This preview shows page 1. Sign up to view the full content.
Unformatted text preview: Are all goods the same? Is more always better? Up to this point, we have been assuming that when we have more money, or feel like we have more money, we will tend to buy more goods. It makes sense: the more money we have, the more we buy. If we have less money, or if the price goes up, however, we tend to buy less. Because this is usually the case, we call such goods normal goods. If you buy more of a good when you have more money, that good is a normal good. If the price of a normal good increases, you buy less. There are some exceptions, however: not all goods are normal goods. For instance, if an increase in your income causes you to buy less of a good, that good is called an inferior good. For instance, "poor college students" often satisfy themselves with generic soda and cheap ramen. When they get jobs and a steady income, however, they might soda and cheap ramen....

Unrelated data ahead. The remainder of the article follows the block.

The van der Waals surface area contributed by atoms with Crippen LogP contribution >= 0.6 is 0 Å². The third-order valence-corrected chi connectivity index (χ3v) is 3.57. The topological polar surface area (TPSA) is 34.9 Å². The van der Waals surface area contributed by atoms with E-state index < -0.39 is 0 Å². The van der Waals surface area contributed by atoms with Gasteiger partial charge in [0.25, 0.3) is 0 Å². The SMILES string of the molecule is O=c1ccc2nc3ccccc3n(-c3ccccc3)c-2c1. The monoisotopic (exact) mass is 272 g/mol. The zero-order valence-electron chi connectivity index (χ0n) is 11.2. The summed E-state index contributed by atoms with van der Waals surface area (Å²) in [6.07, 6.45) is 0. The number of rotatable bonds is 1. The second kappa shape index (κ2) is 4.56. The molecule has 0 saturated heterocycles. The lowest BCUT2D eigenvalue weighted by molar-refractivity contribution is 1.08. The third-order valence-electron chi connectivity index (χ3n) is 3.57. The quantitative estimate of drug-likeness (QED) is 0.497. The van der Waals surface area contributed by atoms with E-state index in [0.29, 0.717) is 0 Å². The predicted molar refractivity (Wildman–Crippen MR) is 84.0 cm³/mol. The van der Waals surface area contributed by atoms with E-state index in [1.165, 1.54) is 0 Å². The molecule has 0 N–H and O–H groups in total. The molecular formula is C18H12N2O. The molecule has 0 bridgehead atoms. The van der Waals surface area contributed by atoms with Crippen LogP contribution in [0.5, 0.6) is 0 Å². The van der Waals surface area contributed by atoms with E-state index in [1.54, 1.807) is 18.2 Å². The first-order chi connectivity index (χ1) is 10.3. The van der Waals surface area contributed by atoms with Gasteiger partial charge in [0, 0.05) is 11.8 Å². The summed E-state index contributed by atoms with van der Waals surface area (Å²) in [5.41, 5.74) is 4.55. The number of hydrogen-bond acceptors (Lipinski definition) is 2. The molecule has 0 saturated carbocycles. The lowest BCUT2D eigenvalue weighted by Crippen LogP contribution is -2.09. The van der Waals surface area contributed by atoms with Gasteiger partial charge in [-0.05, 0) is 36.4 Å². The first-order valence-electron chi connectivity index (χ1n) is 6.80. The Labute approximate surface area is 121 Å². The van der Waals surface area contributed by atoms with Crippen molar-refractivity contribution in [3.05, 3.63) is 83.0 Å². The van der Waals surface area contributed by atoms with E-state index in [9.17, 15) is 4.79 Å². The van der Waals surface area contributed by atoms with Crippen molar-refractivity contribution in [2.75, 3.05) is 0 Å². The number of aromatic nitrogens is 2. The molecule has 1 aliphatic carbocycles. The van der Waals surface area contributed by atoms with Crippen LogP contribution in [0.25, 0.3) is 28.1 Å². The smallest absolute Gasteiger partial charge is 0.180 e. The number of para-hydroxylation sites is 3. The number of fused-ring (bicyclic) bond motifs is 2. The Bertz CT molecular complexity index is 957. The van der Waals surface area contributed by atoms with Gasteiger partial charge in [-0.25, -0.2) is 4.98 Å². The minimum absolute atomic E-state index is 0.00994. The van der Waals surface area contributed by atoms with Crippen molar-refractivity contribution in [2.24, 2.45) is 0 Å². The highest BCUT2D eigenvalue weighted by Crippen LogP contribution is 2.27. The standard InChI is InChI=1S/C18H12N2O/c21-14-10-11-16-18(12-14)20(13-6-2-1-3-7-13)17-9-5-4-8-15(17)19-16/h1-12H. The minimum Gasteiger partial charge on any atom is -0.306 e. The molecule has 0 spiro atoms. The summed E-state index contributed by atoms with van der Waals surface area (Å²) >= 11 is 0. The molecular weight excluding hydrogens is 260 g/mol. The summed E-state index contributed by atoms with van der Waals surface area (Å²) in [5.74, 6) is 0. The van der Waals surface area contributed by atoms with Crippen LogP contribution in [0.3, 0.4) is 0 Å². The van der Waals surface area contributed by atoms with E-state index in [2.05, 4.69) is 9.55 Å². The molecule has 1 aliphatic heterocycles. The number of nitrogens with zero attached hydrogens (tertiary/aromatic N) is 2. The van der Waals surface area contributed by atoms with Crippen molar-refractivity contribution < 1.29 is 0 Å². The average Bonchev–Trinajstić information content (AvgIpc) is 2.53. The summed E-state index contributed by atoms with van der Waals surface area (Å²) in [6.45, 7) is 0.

View Full Document
This note was uploaded on 12/13/2011 for the course ECO 1320 taught by Professor Staff during the Fall '11 term at Texas State.
- Fall '11